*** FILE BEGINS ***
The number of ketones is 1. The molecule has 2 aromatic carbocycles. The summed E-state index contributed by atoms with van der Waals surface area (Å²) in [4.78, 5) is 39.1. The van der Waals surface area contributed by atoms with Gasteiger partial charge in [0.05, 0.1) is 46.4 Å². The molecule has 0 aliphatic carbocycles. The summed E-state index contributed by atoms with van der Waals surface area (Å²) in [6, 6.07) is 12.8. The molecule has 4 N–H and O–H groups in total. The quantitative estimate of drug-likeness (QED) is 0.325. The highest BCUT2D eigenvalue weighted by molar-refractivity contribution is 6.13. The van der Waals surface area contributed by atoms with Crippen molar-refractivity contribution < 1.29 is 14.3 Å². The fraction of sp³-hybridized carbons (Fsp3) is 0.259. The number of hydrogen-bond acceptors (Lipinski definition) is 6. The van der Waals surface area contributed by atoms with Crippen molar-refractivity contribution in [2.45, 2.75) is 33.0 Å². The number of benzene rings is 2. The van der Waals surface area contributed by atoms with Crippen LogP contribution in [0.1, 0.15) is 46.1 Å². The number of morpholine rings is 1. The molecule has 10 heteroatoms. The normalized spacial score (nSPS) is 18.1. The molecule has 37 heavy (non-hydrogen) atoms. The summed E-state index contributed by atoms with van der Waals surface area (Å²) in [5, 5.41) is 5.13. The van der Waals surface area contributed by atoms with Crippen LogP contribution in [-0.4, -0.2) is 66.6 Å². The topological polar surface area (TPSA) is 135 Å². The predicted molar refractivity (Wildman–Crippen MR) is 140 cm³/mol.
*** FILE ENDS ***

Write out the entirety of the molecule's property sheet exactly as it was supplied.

The number of ketones is 1. The molecule has 2 aromatic carbocycles. The summed E-state index contributed by atoms with van der Waals surface area (Å²) in [4.78, 5) is 39.1. The van der Waals surface area contributed by atoms with Gasteiger partial charge in [0.05, 0.1) is 46.4 Å². The molecule has 0 aliphatic carbocycles. The summed E-state index contributed by atoms with van der Waals surface area (Å²) in [6, 6.07) is 12.8. The molecule has 4 N–H and O–H groups in total. The quantitative estimate of drug-likeness (QED) is 0.325. The highest BCUT2D eigenvalue weighted by molar-refractivity contribution is 6.13. The van der Waals surface area contributed by atoms with Crippen molar-refractivity contribution < 1.29 is 14.3 Å². The fraction of sp³-hybridized carbons (Fsp3) is 0.259. The number of hydrogen-bond acceptors (Lipinski definition) is 6. The van der Waals surface area contributed by atoms with Crippen molar-refractivity contribution in [2.45, 2.75) is 33.0 Å². The number of benzene rings is 2. The van der Waals surface area contributed by atoms with Crippen LogP contribution in [0.1, 0.15) is 46.1 Å². The number of morpholine rings is 1. The molecule has 10 heteroatoms. The normalized spacial score (nSPS) is 18.1. The molecule has 37 heavy (non-hydrogen) atoms. The summed E-state index contributed by atoms with van der Waals surface area (Å²) in [5, 5.41) is 5.13. The van der Waals surface area contributed by atoms with Crippen LogP contribution in [-0.4, -0.2) is 66.6 Å². The topological polar surface area (TPSA) is 135 Å². The predicted molar refractivity (Wildman–Crippen MR) is 140 cm³/mol.